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Theories of Human Nature

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Introduction

Theories of Human Nature Over the ages human nature, man's image of himself, has been one of the most engrossing and mystifying human concerns. For generations the question of human nature has been considered largely, if not primarily, a problem of morals, on which theological statements have been accepted as important. The aim of this paper is to examine the essentialist theory of human nature and the questions that arise from it, such as, Is there such a thing as an essential "human nature" which transcends history, culture, race and gender? So much depends on our conception of human nature: for individuals, the meaning and purpose of our lives. There are many different theories as to human nature. One of these theories exists under the thoughts of a prominent philosopher, and founder of Psychoanalysis, Sigmund Freud. Freud's view of human nature is generally consistent with the experience of capitalist competition and its adjunct philosophy at the extreme, Social Darwinism. The inevitable tendency of human motivation is toward competition. Inevitably struggles ensue and yield a "survival of the fittest" dominance hierarchy. Civilization with its manners, cooperation, sympathy for those suffering, and altruism is a useful achievement, but it is only a "thin sugar coating" over our truer instinctual essential nature. ...read more.

Middle

Freud regarded it as the fundamental premise of Psychoanalysis. There are instincts it seems within us of which we are unaware, and which we often do not want to acknowledge. Freud systematically tried to find logic in dreams, and argued that they had inner logic as in madness. Analysis was actively trying to expose the hidden, important material through interpretation. The language of dreams is symbolic. Decrypting the language through psychoanalysis provides insights into the nature of instincts. The symbols' main function, so he argued, was hiding.4 If what we do is the result of powerful instinctual drives, which are unconscious, rather than of deliberate and rational decision, many traditional views of human nature may seem at risk. In particular it may be questionable whether we are sufficiently in control of ourselves to be morally responsible. The distinction between reasons and causes is an important, but controversial one. We can be ignorant of the causes operating on us, and be surprised when they are pointed out to us. Our reasons however, are intimately connected with how we conceive what we are doing. A reason cannot be detached from how we understand our action. ...read more.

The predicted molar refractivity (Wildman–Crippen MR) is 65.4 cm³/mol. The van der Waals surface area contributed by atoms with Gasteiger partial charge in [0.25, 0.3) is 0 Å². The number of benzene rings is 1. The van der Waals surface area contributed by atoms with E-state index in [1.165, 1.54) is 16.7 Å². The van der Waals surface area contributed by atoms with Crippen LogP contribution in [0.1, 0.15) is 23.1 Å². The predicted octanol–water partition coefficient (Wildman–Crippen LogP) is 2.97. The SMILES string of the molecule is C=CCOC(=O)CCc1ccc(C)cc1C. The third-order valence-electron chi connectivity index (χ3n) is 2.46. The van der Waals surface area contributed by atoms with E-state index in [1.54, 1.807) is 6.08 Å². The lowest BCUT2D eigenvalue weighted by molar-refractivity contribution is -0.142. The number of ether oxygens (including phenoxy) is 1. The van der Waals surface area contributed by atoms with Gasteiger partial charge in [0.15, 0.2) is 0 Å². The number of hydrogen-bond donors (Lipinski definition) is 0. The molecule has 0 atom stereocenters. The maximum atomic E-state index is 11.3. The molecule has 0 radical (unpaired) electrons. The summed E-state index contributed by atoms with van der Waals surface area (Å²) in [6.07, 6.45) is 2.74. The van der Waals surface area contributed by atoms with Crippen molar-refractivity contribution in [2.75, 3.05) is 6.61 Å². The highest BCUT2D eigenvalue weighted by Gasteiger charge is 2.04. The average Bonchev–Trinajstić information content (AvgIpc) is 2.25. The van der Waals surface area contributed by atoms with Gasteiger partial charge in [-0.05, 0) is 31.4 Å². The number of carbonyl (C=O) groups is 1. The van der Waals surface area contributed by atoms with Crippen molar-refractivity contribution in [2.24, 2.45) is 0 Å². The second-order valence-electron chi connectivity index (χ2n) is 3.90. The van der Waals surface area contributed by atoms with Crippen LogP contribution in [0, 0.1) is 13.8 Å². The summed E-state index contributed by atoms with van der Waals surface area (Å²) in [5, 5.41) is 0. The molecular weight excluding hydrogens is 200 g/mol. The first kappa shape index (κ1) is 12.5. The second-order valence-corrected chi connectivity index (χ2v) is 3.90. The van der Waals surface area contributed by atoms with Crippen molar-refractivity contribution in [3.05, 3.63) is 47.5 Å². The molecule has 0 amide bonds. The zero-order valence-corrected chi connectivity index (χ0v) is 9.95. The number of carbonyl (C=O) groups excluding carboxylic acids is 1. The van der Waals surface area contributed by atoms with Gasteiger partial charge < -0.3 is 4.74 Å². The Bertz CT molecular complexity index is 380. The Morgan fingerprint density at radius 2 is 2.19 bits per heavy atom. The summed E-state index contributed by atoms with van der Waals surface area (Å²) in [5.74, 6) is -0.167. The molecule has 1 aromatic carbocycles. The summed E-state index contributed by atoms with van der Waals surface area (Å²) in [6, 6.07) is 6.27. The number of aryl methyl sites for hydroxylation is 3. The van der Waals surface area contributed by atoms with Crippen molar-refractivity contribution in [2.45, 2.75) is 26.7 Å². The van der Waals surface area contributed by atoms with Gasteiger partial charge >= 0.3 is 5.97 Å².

Conclusion

If someone underwent a traumatic experience in early childhood, and suffers a neurosis as a result, that seems a clear case of cause and effect. The sexual aspect of our infancy is one of the core themes in Freud's theory. Infant sexuality lacks differentiation, and contains all the nuclei for perversions - it is innocent and polymorphous. Pathology, than, differs only in degree from the normal - since the roots of perversion exist in every one of us. Freud classified neuroses according to the stage in which they were fixated.9 All thinking people entertain certain implicit assumptions about human nature and personality theorists are no exception. The suppositions that people make about the nature of human beings are, presumably, rooted in their personal experiences. Such basic assumptions profoundly influence the way that individuals perceive one another, treat one another, and, in the case of personality theorists, construct theories about one another. The assumptions themselves may or may not be fully recognized by the individual. 1 (Gay, 1995; Seinfeld, 1981) 2 (Freud, (1930), pp. 59-145.) 3 Freud, 'The interpretation of dreams', p. 608. 4 (Gay, 1995; Stafford-Clark, 1992; Storr, 1996). 5 (Brown, 1994; Stafford-Clark, 1992). 6 Freud, S, ' An outline of Psychoanalysis' p. 13. 7 ibid. 8 (Stafford-Clark, 1992). 9 (Atkinson et al, 1994; Brown, 1994; 1996; Hayes; Stafford-Clark, 1992; Gay, 1995). 1 ...read more.

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